Agricultural Bank’s first-half profit rises by 5.4 per cent as China’s third-largest lender defies economic headwinds
- Net income rose to 128.9 billion yuan while revenue rose by 5.4 per cent in the six months ended June 30
- The bank’s non-performing loan ratio fell to 1.41 per cent from 1.43 per cent from the beginning of the year
Net income rose to 128.9 billion yuan (US$18.6 billion) in the six months ended June 30, from 122.3 billion yuan a year earlier, the Beijing-based bank said in an exchange filing on Monday. The bank’s non-performing loan ratio fell to 1.41 per cent from 1.43 per cent from the beginning of the year.
China’s US$52 trillion banking industry is being closely scrutinised by investors as the country’s rolling Covid-19 lockdowns and a deepening property crisis is slowing economic growth. Banks have been told to boost credit to the embattled developers and smaller businesses even as lending margins shrink and bad loans piled up.
Chinese banks’ exposure to the property sector tops that of any other industry, making them vulnerable to the woes that have already roiled capital markets and burned the nation’s middle class.
In a worst-case scenario, S&P Global Ratings estimated that 2.4 trillion yuan, or 6.4 per cent of mortgages, are at risk amid a mortgage boycott across more than 90 cities as millions of homes have been left unfinished.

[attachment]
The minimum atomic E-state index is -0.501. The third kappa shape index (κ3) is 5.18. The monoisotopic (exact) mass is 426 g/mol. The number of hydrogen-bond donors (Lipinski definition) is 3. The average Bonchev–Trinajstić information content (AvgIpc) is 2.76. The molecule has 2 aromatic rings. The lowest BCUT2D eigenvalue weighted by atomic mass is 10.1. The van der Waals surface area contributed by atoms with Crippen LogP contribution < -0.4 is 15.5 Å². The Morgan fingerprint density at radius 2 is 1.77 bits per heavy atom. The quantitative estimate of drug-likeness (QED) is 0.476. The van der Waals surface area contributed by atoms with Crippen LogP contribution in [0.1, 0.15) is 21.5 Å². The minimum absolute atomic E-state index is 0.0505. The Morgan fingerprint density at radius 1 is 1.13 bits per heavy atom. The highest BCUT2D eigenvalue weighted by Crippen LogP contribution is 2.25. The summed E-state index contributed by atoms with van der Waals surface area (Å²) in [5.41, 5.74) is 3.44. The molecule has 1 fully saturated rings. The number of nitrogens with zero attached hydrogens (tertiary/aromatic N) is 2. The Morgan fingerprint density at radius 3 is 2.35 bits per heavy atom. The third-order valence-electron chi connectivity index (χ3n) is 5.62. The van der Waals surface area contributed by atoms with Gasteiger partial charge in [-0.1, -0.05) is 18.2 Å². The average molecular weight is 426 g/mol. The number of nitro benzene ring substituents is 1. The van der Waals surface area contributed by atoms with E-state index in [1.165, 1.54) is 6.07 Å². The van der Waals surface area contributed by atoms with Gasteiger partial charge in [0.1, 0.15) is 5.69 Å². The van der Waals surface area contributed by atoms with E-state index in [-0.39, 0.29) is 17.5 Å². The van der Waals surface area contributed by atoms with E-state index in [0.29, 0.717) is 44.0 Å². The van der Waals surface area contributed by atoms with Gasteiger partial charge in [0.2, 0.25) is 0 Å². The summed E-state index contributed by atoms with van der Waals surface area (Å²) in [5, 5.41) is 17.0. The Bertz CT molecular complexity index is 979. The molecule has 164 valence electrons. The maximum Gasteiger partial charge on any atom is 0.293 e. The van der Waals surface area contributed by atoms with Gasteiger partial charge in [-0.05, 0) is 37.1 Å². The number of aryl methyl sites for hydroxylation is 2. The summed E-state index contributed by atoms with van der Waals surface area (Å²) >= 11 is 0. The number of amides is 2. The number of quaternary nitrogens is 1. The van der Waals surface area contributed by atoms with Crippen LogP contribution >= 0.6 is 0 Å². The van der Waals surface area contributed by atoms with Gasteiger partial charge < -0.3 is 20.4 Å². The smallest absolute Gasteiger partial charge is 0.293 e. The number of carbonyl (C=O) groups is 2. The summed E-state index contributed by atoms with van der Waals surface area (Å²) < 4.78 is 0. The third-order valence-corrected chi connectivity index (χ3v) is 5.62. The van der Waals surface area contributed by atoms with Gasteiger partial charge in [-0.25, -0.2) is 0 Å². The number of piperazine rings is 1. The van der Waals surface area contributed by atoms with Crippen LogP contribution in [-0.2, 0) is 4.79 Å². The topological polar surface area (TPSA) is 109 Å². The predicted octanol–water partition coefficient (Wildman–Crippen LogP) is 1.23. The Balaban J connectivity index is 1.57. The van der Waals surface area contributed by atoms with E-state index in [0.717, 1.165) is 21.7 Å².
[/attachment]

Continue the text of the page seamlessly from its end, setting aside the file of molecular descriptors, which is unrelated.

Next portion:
Agricultural Bank has reported 660 million yuan of overdue mortgages on unfinished developments, the largest amount among peers that have disclosed their holdings. The bank’s non-performing loan ratio on real estate grew to 3.97 per cent, from 3.39 per cent at the end of 2021.
China’s banks last week lowered their benchmark lending rates, including on mortgage loans, for the second time this year, adding pressure on their margins. The overall margin has narrowed to 1.94 per cent in the second quarter, from 1.98 per cent three months earlier, according to the banking regulator.
Agricultural Bank’s net interest margin narrowed to 2.02 per cent from 2.12 per cent. The lender could soon also see a shake-up in its management leading up to China’s Communist Party congress later this year.
The central bank is likely to name Agricultural Bank’s President Zhang Qingsong as a deputy governor of the People’s Bank of China, Caixin reported, citing unidentified people with knowledge of the matter.